As an exhibition title, A Phenomenal Photography Show is less than modest. It is also completely lacking in guile. While the superlative status of the show is debatable, one thing is for certain: When Brett Wesley Gallery says “phenomenal,” it really means it.
The well-publicized arrival of the Brett Wesley Gallery at its shiny new Casino Center digs brings with it a trickle of uneasy optimism. The precarious state of the arts in Las Vegas has been oddly paralleled by the rise of a city-ordained Arts District known as 18b, and Brett Wesley Gallery sits at its literal and figurative threshold. The intersection of Casino Center and Charleston promises to be the burgeoning neighborhood’s crossroads and owner Brett Sperry’s gallery one of its cornerstones. Walking distance from the Arts Factory, the energetic Colorado Avenue corridor and the future 18b ACE transit stop, the gallery is in a prime location. For a community that has been bruised by the recent closure of so many mainstays, the emergence of a young gallery in a fresh building suggests a sea change, longed for but pragmatically observed.
Cut to A Phenomenal Photography Show. Spanning the 1950s to the present, it’s a survey that seems designed to whet the viewer’s appetite for contemporary photographic trends. Only the second exhibition mounted in this space, it also feels a bit broad—as if the gallery is still exploring its identity and focus.
A dominant thread is imagery that shimmies along the converging edges of fashion, advertising and fine art. Anyone with a penchant for classic Vogue editorial photography and Breakfast at Tiffany’s will swoon over gorgeous, archly-mannered silver gelatin prints by Frank Horvat and William Klein. These provide a nice counterpoint to the high-fashion-influenced prints of Marilyn Minter, an artist most notable for taking the 2006 Whitney Biennial by storm. Absolutely dripping with the gooey refuse of soured glamour, Minter favors her Holly Golightly covered in mud, makeup smudged. While I prefer the artist’s photo-realistic paintings, this luscious print was a welcome surprise.
The power of the photographic image rests in its proximity to reality; It must be real or true, because it looks so very close to what we know to be real. And yet, what about a photograph of something we know simply can’t be real? For almost a century, this double bind has served as the playing field of experimental photography, cresting in the post-modern trends of the ’70s and continuing in some form or another today. The ’90s saw this manifest in hyper-cinematic narratives (Gregory Crewdson) or large-scale, immersive man-made landscapes (Andreas Gursky). These currents are reflected in pieces like Julie Blackmon’s theatrical “Cupcake” and Robert Polidori’s lovely and sweeping large-scale depiction of the gardens at Versailles.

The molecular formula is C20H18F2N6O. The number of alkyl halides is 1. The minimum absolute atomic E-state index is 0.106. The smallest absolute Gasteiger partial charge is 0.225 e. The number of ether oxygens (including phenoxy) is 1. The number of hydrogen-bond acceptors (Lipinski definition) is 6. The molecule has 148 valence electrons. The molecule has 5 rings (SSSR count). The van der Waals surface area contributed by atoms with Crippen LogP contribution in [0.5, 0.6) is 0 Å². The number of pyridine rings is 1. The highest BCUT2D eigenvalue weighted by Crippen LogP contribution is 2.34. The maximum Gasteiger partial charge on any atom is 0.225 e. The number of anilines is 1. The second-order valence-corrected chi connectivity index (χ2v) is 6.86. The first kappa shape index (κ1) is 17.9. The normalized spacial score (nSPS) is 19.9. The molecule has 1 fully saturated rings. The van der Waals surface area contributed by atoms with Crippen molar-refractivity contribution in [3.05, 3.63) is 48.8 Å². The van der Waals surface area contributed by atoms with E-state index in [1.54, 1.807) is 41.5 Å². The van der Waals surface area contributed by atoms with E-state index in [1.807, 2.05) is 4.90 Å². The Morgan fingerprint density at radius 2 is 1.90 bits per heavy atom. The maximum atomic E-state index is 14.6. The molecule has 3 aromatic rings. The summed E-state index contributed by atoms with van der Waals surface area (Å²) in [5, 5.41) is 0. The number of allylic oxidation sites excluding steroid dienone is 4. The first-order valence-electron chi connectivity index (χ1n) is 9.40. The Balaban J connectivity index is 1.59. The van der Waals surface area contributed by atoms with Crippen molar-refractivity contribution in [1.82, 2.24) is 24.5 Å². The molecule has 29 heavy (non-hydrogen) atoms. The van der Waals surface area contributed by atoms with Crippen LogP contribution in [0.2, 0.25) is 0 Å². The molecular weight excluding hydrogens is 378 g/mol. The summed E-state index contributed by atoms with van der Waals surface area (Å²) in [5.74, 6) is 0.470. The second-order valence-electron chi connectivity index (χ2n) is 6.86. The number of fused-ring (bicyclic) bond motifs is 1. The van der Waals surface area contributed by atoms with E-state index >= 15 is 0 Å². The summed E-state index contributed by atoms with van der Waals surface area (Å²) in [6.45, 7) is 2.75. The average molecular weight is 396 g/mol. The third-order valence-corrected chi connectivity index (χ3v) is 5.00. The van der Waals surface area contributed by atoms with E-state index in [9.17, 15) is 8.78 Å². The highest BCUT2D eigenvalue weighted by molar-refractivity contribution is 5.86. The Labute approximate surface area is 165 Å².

Digital applications allow for surreal excess. In “Blue Fish 2” Korean artist Kim Joon uses 3D software to “paint” bodies, but it’s Ruud van Empel who really maximizes the potential of software applications. Van Empel’s “Moon #7” is an overworked, luminously high-keyed portrait brimming with symbolic imagery: mysterious, strange and gorgeous.
There are some really great images (Mark Seliger’s classic black & white of Kurt Cobain) and fascinating artists (Thomas Ruff and his pornographic blurs), and it’s nice to see some local photographers included (Diane Bush). What’s missing? The photographic flavor of the ’00s—the snapshot glamour of (literally) wasted youth. Where are the candid Polaroids, à la Ryan McGinley, Nan Goldin and Larry Clark? The trend may be overwrought, but a nod to its popularity would have amiably rounded out the survey-like feel of the exhibition.
While A Phenomenal Photography Show brims with quality and a wow factor that’s absolutely worth your time, I wouldn’t say it’s quite as exceptional as its title suggests. Still, the generous enthusiasm of Sperry and gallery director Victoria Hart is infectious. They clearly love the work, and while they don’t expect you to love everything, they are eager to encourage dialogue. As the gallery further develops an identity, hopefully it will take more risks with bold curatorial decisions, solo exhibitions and more A-list artists; a to-die-for Paul Morrison painting resting unassumingly in the corner suggests as much.
Brett Wesley Gallery, 18b, the ACE transit system … maybe things are looking up? The gallery is clearly invested in taking the time to build and educate an audience for the long haul. Sure, it’s about money; but Brett Wesley Gallery also seems genuinely committed to art and this art community. That’s pretty phenomenal.